The 49ers are last place in the NFC West—something which hasn’t happened to the team since the 2005 season. While it might be observed by the fans as a meaningless game, quarterback Blaine Gabbert is looking to Sunday’s season finale against the St. Louis Rams at home as a chance to establish momentum to carry into next season.
Not entirely meaningless, some fans might be looking for San Francisco to tank the game—the only outcome at “stake” for both teams is draft position. With a St. Louis victory, the Rams would move to .500 — they will finish third, regardless — a 49ers loss would bring the team to a 4-12 final mark on the season, likely establishing themselves as contenders in the Jared Goff sweepstakes.
Currently, San Francisco is slated to pick fifth overall in the draft.
Gabbert isn’t thinking about draft position. After all, what’s a better way to kick off a new year then with a victory at the start of it?
“It’s huge to build momentum going into the offseason program, momentum into next season,” Gabbert said. “You want to end the season strong. You want to hang your hat on something positive. It’s a big game for a lot of people.”
Gabbert could be playing for his job. General manager Trent Baalke still has not ruled out the return of Colin Kaepernick, who would count for approximately $14 million against the cap next season, should the 49ers opt to keep him around. Still under contract, Gabbert would be a more affordable option for San Francisco—he’s scheduled to make a cool $1.75 million in base salary in 2016.
He’s made a go of the opportunity handed to him. Sunday will be Gabbert’s eighth start since taking over the starting role—before him, Kaepernick had posted a 2-6 record in the first eight games, until he was placed on season-ending injured reserve. The poise and command Gabbert has shown behind center could possibly be the reason he is the team’s statistical leader at quarterback: Gabbert currently ranks 27th in the NFL with a passer rating of 86.1, Kaepernick ranks 32nd with a passer rating of 78.5. Sunday will certainly be viewed by the 49ers’ coaching staff as a telling day moving forward.
Gabbert’s completion percentage is also higher — 63 percent to 59 percent — and he’s thrown more touchdown passes than Kaepernick —nine, versus the six Kaepernick has thrown. Despite these numbers, the 49ers offensive unit’s biggest issue has been stringing together 60 minutes of football this season. Last week against the Lions, they hit the field running in the first half, but failed to score any second half points in a 32-17 loss.
Regardless, Gabbert thinks the offense has done things they can use to build on for the future.
“We didn’t win a lot of games, but I feel like we’ve been playing pretty clean football and not making a lot of mental errors, not making a lot of critical errors,” he said. “At the end of the day, I have to do more to win games. I know that. We all know that. That’s what we’re looking to do this week.”
Despite the comparisons, Gabbert doesn’t believe there has been any competition between him and Kaepernick to determine who the teams quarterback should be. In fact, the two haven’t had much contact since Kaepernick departed the team for surgery on his left shoulder. Gabbert has focused on doing his job, and learning to get better.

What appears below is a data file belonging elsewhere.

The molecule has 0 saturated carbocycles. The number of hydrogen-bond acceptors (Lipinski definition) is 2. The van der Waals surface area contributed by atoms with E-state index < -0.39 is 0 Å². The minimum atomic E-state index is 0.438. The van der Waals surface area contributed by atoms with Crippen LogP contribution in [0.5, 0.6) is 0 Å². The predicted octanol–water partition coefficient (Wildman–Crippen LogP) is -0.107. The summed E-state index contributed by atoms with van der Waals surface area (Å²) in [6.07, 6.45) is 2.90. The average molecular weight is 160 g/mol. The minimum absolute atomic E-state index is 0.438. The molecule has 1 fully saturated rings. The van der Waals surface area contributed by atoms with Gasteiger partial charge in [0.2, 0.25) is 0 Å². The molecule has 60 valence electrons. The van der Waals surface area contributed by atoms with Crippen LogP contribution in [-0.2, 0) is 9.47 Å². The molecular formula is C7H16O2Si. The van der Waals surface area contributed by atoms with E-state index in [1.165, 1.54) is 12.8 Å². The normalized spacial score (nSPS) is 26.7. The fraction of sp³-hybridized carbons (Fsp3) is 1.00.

“He’s [Kaepernick] rehabbing right now,” Gabbert said. “I’m going about my same routine with Dylan [Thompson] and [Bethel-Thompson] and coach [Steve] Logan and the offensive staff, and that’s the biggest thing I’m worried about. I’m worried about being accountable to my teammates and the guys who are out there on Sundays.”
While Gabbert might be focused on getting better for next season, his sentiments of being content with doing the best possible job, and using the final game to establish momentum, weren’t shared by all of his teammates. Specifically wideout Torrey Smith, who is in the first year of a five-year, $40 million contract he signed with San Francisco last season.
He isn’t the least bit satisfied with this season, he said on Wednesday. Smith has registered 28 catches for 602 yards and four touchdowns this season through 15 games.
“Terrible. I have high expectations for myself and I didn’t reach any of my goals. So it’s a horrible season.”
Before he arrived in Santa Clara, Smith was coached by another Harbaugh— Jim’s brother, John Harbaugh — played alongside men such as Ray Lewis and Anquan Boldin, and won a Super Bowl, over San Francisco, ironically. If you ask Smith, it’s all or nothing, Super Bowl or bust, win a championship, or your entire year was a waste of time.
“You ask me, every year, there’s 31 losers. It’s a big waste of a year for everyone if we don’t win it all. That’s how I feel, personally.”
Smith’s expectations could be elevated—his Super Bowl season came during just his second year in the league. He’s going to miss the playoffs this year.
“It sucks man, to know you’re not going to the playoffs, because at the end of the day, that’s why you do all that work in the offseason, to get to the playoffs and win the Super Bowl.”
David Barclay is a 49ers Insider for byteclay.com. E-mail: email@example.com Twitter: @DJamesIII